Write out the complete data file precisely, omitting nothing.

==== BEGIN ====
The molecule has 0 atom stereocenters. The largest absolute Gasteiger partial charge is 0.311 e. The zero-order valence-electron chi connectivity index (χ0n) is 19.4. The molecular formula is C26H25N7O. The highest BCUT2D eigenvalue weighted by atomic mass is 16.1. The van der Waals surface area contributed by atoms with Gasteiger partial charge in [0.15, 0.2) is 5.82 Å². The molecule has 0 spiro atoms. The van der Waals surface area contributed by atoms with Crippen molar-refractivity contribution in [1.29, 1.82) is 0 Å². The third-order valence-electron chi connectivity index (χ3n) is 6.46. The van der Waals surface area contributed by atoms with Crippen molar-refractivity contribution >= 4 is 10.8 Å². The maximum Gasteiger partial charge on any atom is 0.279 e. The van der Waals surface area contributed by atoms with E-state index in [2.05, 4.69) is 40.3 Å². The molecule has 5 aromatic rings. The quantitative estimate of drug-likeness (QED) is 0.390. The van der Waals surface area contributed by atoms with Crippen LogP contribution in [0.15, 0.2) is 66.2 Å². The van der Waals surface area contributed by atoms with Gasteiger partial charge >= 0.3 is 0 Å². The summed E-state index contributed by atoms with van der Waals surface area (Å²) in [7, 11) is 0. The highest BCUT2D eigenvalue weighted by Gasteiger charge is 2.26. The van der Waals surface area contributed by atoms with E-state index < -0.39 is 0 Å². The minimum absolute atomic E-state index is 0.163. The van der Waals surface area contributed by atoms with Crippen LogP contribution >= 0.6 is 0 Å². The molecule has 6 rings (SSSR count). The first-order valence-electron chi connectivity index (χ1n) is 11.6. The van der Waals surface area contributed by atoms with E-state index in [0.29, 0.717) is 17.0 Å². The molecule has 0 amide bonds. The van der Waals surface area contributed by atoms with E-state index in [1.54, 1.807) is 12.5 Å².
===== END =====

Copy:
The molecule has 0 atom stereocenters. The largest absolute Gasteiger partial charge is 0.311 e. The zero-order valence-electron chi connectivity index (χ0n) is 19.4. The molecular formula is C26H25N7O. The highest BCUT2D eigenvalue weighted by atomic mass is 16.1. The van der Waals surface area contributed by atoms with Gasteiger partial charge in [0.15, 0.2) is 5.82 Å². The molecule has 0 spiro atoms. The van der Waals surface area contributed by atoms with Crippen molar-refractivity contribution in [1.29, 1.82) is 0 Å². The third-order valence-electron chi connectivity index (χ3n) is 6.46. The van der Waals surface area contributed by atoms with Crippen molar-refractivity contribution >= 4 is 10.8 Å². The maximum Gasteiger partial charge on any atom is 0.279 e. The van der Waals surface area contributed by atoms with E-state index in [2.05, 4.69) is 40.3 Å². The molecule has 5 aromatic rings. The quantitative estimate of drug-likeness (QED) is 0.390. The van der Waals surface area contributed by atoms with Crippen LogP contribution in [0.15, 0.2) is 66.2 Å². The van der Waals surface area contributed by atoms with Gasteiger partial charge >= 0.3 is 0 Å². The summed E-state index contributed by atoms with van der Waals surface area (Å²) in [7, 11) is 0. The highest BCUT2D eigenvalue weighted by Gasteiger charge is 2.26. The van der Waals surface area contributed by atoms with E-state index < -0.39 is 0 Å². The minimum absolute atomic E-state index is 0.163. The van der Waals surface area contributed by atoms with Crippen LogP contribution >= 0.6 is 0 Å². The molecule has 6 rings (SSSR count). The first-order valence-electron chi connectivity index (χ1n) is 11.6. The van der Waals surface area contributed by atoms with E-state index in [0.29, 0.717) is 17.0 Å². The molecule has 0 amide bonds. The van der Waals surface area contributed by atoms with E-state index in [1.54, 1.807) is 12.5 Å².